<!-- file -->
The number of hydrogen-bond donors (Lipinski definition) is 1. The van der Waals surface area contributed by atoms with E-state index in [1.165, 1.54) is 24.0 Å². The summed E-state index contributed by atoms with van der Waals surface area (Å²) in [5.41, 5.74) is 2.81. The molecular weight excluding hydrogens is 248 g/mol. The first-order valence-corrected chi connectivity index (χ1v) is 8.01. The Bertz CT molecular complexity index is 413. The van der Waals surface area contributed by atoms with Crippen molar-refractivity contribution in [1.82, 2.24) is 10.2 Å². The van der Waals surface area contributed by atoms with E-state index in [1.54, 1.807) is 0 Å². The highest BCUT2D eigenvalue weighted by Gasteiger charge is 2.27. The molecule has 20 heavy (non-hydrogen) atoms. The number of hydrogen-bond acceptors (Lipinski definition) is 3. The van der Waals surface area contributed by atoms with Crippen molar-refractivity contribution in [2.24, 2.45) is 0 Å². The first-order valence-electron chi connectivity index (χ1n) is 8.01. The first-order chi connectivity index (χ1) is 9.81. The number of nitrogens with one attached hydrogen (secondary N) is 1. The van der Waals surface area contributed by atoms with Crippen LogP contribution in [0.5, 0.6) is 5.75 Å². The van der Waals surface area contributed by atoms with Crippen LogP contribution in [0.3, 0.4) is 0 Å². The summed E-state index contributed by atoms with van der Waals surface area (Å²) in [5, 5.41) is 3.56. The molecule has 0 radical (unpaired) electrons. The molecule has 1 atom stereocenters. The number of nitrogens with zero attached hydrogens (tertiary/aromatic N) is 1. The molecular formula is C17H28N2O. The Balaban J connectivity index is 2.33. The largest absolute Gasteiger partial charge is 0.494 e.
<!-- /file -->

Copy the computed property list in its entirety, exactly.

The number of hydrogen-bond donors (Lipinski definition) is 1. The van der Waals surface area contributed by atoms with E-state index in [1.165, 1.54) is 24.0 Å². The summed E-state index contributed by atoms with van der Waals surface area (Å²) in [5.41, 5.74) is 2.81. The molecular weight excluding hydrogens is 248 g/mol. The first-order valence-corrected chi connectivity index (χ1v) is 8.01. The Bertz CT molecular complexity index is 413. The van der Waals surface area contributed by atoms with Crippen molar-refractivity contribution in [1.82, 2.24) is 10.2 Å². The van der Waals surface area contributed by atoms with E-state index in [1.54, 1.807) is 0 Å². The highest BCUT2D eigenvalue weighted by Gasteiger charge is 2.27. The molecule has 20 heavy (non-hydrogen) atoms. The number of hydrogen-bond acceptors (Lipinski definition) is 3. The van der Waals surface area contributed by atoms with Crippen molar-refractivity contribution in [2.24, 2.45) is 0 Å². The first-order valence-electron chi connectivity index (χ1n) is 8.01. The first-order chi connectivity index (χ1) is 9.81. The number of nitrogens with one attached hydrogen (secondary N) is 1. The van der Waals surface area contributed by atoms with Crippen LogP contribution in [0.5, 0.6) is 5.75 Å². The van der Waals surface area contributed by atoms with Crippen LogP contribution in [0.3, 0.4) is 0 Å². The summed E-state index contributed by atoms with van der Waals surface area (Å²) in [5, 5.41) is 3.56. The molecule has 0 radical (unpaired) electrons. The molecule has 1 atom stereocenters. The number of nitrogens with zero attached hydrogens (tertiary/aromatic N) is 1. The molecular formula is C17H28N2O. The Balaban J connectivity index is 2.33. The largest absolute Gasteiger partial charge is 0.494 e.